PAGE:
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Children leaving care to be granted extra rights from September

500-600 children a year will have statutory right to ‘Aftercare Plan’

Statement by Minister Katherine Zappone

Thursday 11th May, 2017

500-600 children leaving care each year after reaching the age of 18 will have the right to an aftercare plan from 1st September which will identify required supports, the Minister for Children and Youth Affairs, Dr Katherine Zappone has announced.

Answering questions in the Dáil the Minister confirmed that funding will be available to ensure proper resources are in place, including aftercare workers, to meet what will be a new statutory obligation.

Minister Zappone said:

“I am conscious that the transition to independent adulthood can be challenging for many young people. 

This is particularly true for children and young people in care. Planning for leaving care needs to begin in the years prior to leaving care and continue as part of the care planning process. 

This preparatory work is facilitated by a social worker and is based on collaboration with the young person, their carers and partner agencies.

It is specific to the individual young person's needs.  During the preparation for leaving care an aftercare worker is introduced to the young person. They are involved in the preparation for the leaving care process.”

The Minister added:
“There are pending amendments to the Child Care Act 1991 which will place a statutory obligation to provide an aftercare plan before the young person leaves care. I intend that this provision will be commenced with effect from the 1st September 2017. I have secured the funding needed to recruit additional aftercare workers to enable Tusla to deliver this new commitment in full.”



Aftercare Provision
Young people leaving care need ongoing support in order to achieve their potential.  The provision of an appropriate aftercare service has been highlighted as a key element to achieving positive outcomes for young people upon leaving care.  It is essential that young people leaving care are provided with the type of transitional support that their individual situation requires.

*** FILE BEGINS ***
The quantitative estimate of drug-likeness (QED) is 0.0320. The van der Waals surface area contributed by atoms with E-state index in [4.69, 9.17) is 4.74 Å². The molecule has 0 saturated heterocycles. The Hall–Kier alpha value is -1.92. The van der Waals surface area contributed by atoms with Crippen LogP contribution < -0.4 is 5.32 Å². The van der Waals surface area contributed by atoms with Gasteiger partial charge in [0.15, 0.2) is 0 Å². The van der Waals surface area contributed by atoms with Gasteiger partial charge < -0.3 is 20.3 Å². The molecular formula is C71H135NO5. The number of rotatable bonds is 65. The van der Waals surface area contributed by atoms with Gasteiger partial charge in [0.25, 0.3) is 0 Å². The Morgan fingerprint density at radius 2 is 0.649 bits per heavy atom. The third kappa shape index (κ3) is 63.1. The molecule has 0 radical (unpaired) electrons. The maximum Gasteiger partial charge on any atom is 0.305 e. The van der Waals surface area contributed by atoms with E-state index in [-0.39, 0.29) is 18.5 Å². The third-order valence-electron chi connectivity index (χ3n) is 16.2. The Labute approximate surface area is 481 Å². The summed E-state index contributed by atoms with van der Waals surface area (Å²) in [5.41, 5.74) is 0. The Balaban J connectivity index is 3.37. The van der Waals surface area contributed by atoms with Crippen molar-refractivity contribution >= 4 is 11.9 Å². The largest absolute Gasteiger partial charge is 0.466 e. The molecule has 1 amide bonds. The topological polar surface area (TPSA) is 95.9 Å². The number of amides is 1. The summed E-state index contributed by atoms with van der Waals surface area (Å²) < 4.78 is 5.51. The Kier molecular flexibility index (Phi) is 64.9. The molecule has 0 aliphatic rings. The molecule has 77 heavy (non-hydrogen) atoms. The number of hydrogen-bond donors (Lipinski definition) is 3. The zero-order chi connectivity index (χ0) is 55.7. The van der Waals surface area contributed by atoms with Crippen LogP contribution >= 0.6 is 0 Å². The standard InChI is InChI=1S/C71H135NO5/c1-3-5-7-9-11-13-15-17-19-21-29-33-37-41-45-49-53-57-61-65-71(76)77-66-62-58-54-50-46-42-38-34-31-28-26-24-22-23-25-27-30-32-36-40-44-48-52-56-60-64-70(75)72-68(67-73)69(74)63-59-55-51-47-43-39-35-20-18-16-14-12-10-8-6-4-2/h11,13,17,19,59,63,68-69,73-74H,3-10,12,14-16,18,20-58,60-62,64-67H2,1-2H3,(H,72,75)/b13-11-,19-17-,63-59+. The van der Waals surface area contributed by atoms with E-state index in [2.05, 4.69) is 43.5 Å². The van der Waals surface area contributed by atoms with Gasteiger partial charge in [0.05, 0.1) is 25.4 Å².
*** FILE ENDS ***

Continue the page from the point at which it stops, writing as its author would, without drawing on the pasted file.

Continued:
Aftercare provision incorporates advice, guidance and practical support.  The social worker, aftercare worker, young person, carer and others identify what the young person will need for support and how this will best be met.  This may include education, financial support, social network support, and training.  One of the key features of aftercare support is to advocate on behalf of young people to promote their development as a fulfilled adult in their community.  The most important requirements for young people leaving care are for secure, suitable accommodation, access to further education, employment or training and supportive relationships. 

Aftercare – Legal Provision
Section 45 of the Child Care Act 1991 places a statutory duty on Tusla to form a view in relation to each person leaving care as to whether there is a "need for assistance" and if it forms such a view, to provide services in accordance with the legislation and subject to resources.  Young people who have had a care history with Tusla are entitled to an aftercare service based on their assessed needs.  The core eligible age range for aftercare is from 18 years up to 21 years.  This can be extended until the completion of a course of education in which a young person is engaged, up to the age of 23 years.

The Minister has decided to strengthen the legislative provisions regarding aftercare to respond to past concerns that there was insufficient focus in this area and that such planning was not taking place on a properly structured and consistent basis.

The approach adopted is to impose a statutory duty on Tusla to prepare an aftercare plan for an eligible child or eligible young person.  The aim is to create an explicit, as opposed to implicit, statement of Tusla’s duty to satisfy itself as to the child’s or young person’s need for assistance by preparing a plan that identifies those needs for aftercare supports.